Prisons profiting off youth

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Over the last several decades, the nation’s prison population has tripled and annual prison spending increased by over $40 billion dollars. State and federal budgets are pushed to the limits as they work to fund existing prisons and jails. To further complicate matters, the high numbers of offenders who recidivate, or return to jail, burden an already crowded system. It seems that no one—inmates, prison officials—is “winning.” No one, that is, except for the private corporations that now run many of the country’s prisons.

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For the most part, the nation’s prisons fall under the guidance of both the federal and state governments. However, more and more states are allowing private contractors to step in and build and manage prisons. Supporters of prison privatization say the practice takes the heavy burden of prison facility management off of the government, freeing up money and streamlining prison operations. But, how accountable are these contractors? Is protecting their bottom line more important than properly protecting and rehabilitating the prisoners? If you’re familiar with recent incidents at Walnut Grove Youth Correctional Facility in Jackson, Miss., you might be inclined to think, to private contractors who run prisons, profit trumps all.

Walnut Grove houses young men, 90 percent of whom are African-American, between the ages of 13 and 22. The facility is run by GEO Group, the nation’s second largest provider of private correctional facility management services. The company is being sued by dozens of family members of inmates who say the corporation failed to provide adequate security in the prison. The families allege that the prison forces the young men to live in sub-standard conditions, where they are subject to excessive force from staff and are sexually preyed upon by other inmates and staff. One of the most startling stories to come from the families is that of 21-year-old Mike McIntosh II. A 2010 riot at the prison left McIntosh, a former athlete, so severely brain damaged that he struggles with short-term memory and has lost some function in his right leg and arm. If you think that the violence at Walnut Grove cannot be avoided because the institution is full of heinous, violent criminals, consider this: of the 1,200 young men incarcerated there, more than two-thirds are jailed for nonviolent offenses.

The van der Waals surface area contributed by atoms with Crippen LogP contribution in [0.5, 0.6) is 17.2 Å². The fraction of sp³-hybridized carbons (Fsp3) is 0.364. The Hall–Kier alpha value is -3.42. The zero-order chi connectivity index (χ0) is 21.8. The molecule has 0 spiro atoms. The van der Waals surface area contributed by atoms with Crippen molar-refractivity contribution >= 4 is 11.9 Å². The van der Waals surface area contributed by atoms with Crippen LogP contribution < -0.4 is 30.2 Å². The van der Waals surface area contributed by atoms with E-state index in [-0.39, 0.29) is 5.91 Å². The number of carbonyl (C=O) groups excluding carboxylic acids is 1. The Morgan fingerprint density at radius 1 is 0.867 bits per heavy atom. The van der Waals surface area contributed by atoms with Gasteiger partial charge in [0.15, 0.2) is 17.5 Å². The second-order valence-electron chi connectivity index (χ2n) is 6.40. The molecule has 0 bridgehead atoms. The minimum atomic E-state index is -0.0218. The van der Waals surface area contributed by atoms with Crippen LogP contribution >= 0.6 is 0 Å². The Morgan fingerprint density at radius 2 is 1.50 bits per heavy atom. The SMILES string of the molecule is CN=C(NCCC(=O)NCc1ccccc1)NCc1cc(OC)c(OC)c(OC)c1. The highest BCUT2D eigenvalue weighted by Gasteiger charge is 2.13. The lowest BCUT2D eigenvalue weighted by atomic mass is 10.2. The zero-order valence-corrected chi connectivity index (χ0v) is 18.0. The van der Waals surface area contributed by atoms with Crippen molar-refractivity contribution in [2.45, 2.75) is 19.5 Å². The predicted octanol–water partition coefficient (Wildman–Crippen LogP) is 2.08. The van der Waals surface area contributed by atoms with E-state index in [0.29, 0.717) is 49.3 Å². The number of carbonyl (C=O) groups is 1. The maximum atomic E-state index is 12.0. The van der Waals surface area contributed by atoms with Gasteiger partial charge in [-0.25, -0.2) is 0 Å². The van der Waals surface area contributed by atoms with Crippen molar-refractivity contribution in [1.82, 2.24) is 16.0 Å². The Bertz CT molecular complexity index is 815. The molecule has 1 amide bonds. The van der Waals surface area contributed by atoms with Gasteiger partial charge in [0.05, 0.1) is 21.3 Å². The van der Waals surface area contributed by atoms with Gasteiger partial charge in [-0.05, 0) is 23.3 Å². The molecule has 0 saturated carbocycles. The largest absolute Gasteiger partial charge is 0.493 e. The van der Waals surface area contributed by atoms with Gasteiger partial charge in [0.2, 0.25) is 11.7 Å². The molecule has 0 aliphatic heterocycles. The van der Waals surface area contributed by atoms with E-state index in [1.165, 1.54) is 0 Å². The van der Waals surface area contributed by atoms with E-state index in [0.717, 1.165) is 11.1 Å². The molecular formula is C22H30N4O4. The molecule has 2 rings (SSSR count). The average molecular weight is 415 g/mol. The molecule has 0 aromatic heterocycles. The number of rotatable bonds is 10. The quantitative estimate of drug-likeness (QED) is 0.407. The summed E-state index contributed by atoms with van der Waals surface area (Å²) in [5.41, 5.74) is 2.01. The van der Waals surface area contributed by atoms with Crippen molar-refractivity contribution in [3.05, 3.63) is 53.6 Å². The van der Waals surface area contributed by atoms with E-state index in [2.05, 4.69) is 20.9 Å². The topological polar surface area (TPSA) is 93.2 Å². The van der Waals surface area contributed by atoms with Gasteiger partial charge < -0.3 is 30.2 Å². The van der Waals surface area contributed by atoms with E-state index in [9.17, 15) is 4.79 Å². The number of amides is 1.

Only a thorough investigation will uncover exactly what’s going on at Walnut Grove but, based on the facts we have so far, it’s easy to see that the prison has failed to provide the staff needed to keep these young men safe. And, if they can’t keep them safe, they surely won’t be able to rehabilitate them. Many of those incarcerated don’t have a high school education: their job prospects and hope for the future were grim, so they turned to crime to escape poverty. If they aren’t given the tools they need while in prison, namely an education and counseling, they are more likely to return. These private contractors are making money by incarcerating young people, many of whom would be better served by being sentenced to intensive drug counseling and being properly educated. If the government can’t handle the challenge managing prisons presents, it needs to set guidelines that hold private management firms accountable for the inmate’s safety and their rehabilitation.

(Judge Greg Mathis is vice president of Rainbow PUSH and a national board member of the Southern Christian Leadership Conference.)

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